Prime Minister Nguyen Xuan Phuc was invited to the Outreach Session of the G7 Summit in Charlevoix. What would be Vietnam’s role at the event?
Ambassador Ping M. Kitnikone speaks during an "Canadian food" event in Hanoi. Photo: Courtesy of the Canadian Embassy in Hanoi.
Prime Minister Trudeau, as Chair of G7 this year, invited Vietnam’s Prime Minister Phuc among selected leaders from around the world to attend the G7 outreach session.
The session is on the theme of Oceans with a view to finding solutions to the problems facing the world’s oceans.
Canada is concerned by the profound pressure being placed on our oceans, seas and coastal areas.
Meanwhile, Vietnam is also impacted by marine plastic litter. The session will be about building a more resilient coastal environment, a healthy ocean as well as looking at reducing the plastic in the ocean, etc. We firmly believe that a coordinated approach to their management is needed, one that integrates environmental, economic, and social consideration.
Hence, I believe the participation of PM Phuc would allow us to have a frank and open discussion on the issue and there will be concrete outcomes in what different nations and economies can do to evaluate the issue and identify the needed measures.
As Canada’s Ambassador to Vietnam, how would you describe Canada – Vietnam relations?
Vietnam and Canada have been long-time partners. We celebrate the 45th anniversary of bilateral diplomatic relations this year. The tie has enjoyed excellent and ever-expanding ties since 1973.
Besides, the Comprehensive Partnership was formalized during Prime Minister Trudeau’s trip to Vietnam in November 2017, to attend the APEC Summit and pay visit to Hanoi and HCMC last year.
The framework sets out a number of areas for cooperation namely political and diplomatic; trade and investment; development cooperation; defense and security as well as people-to-people ties.
Vietnam has been Canada’s largest trading partner in the ASEAN region since 2015. Vietnam is also the No.1 source of students from Southeast Asia. We now have over 14,000 Vietnamese citizens studying in Canada.
The two countries also have constructive dialogue on human rights. This will continue to be a key element of our partnership.
The growing ties between Canada and Vietnam are also evidenced by the greater frequency of visits by high-ranking Vietnamese and Canadian government officials, business leaders, think tanks, and academics.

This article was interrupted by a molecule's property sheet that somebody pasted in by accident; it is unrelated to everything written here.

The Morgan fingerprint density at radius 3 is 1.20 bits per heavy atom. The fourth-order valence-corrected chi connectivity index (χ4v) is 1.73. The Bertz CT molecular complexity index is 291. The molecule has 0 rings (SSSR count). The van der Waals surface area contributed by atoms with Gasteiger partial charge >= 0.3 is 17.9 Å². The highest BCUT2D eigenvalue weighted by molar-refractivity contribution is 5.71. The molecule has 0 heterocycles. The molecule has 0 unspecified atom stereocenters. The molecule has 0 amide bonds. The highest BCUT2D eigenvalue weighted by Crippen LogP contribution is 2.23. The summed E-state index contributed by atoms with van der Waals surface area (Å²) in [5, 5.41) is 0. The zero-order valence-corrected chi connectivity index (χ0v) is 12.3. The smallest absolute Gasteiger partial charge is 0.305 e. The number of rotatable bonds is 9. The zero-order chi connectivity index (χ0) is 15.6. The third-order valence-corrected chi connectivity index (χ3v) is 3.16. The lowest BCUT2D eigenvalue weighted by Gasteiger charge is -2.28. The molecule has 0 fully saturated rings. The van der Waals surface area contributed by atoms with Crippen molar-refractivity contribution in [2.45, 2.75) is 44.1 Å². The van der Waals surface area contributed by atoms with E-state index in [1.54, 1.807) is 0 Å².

Canada and Vietnam also collaborate within multilateral organizations, such as the Asia Pacific Economic Cooperation (APEC) forum which Vietnam hosted in 2017, the World Trade Organization, the security-focused Association of Southeast Asian Nations (ASEAN) Regional Forum, and La Francophonie.
So you can see there is a wide variety of discussions between the two countries, which means our bilateral relationship is entering a phase of expansion and collaboration.
What makes Vietnam interesting to Canadian investors? How would the Comprehensive and Progressive Agreement for Trans-Pacific Partnership (CPTPP) help to attract more Canadian direct investments in Vietnam?
The CPTPP is an important platform for high standard trade and investment rules in the Asia-Pacific, which will appeal to Canadian investors. As such, it will provide investors with greater predictability and transparency.
Vietnam has been Canada’s largest trading partner in the ASEAN region since 2015. Two-way merchandise trade between Canada and Vietnam totaled $6.2 billion in 2017.
We recognize that Vietnam is uniquely positioned as a rapidly emerging economy, with GDP growth expected to be over 6.3% this year.
How would the CPTPP help enhance Canada-Vietnam relations?
The CPTPP as I said is a very important channel for us to connect, as a trading block representing 495 million people with a combined gross domestic product of C$13.5 trillion.
Between Vietnam and Canada, the deal opens up many opportunities. In 2017, Canada-Vietnam bilateral merchandise trade reached a new record C$6.2 billion, with much room remaining for growth.
The CPTPP will establish duty-free access for trade in goods between Canada and Vietnam, delivering benefits for Vietnam and Canada by eliminating tariffs for key our exports.
Many Vietnamese exporters will see reduction tariffs for goods such as technology components, textile, and footwear. From Canada side, we see interest from Vietnam in our agriculture and food products. With the CPTPP, we will receive more chances to introduce our products to the Vietnamese market.
Beyond the CPTPP, Canada is heading to advance the free trade agreement with ASEAN, which we are currently engaged in exploratory discussions.
Canada remains a big investor to Vietnam. What do you think about the prospect of Canada’s investment to Vietnam in the upcoming time?
I think the prospect is good. With the CPTPP and hopefully with the ASEAN-Canada FTA, it will provide more reassurance to Canadian companies. The other aspect is that Vietnam government has indicated their willingness to review and improve the business conditions for foreign firms.
However, to ehance the investment flow, Canadian firms coming Vietnam should be facilitated to access the information or the financing they want. Because it’s challenging to correct the first impression.
It's necessary for Vietnam to have more comprehensive regulations that favor investors in the sense that there is no different levels of playing fields.
Beyond all of that is awareness. Both sides need to really communicate to advocate Vietnames and Canadian enterprises to exploit their potential opportunities.
Thank you very much!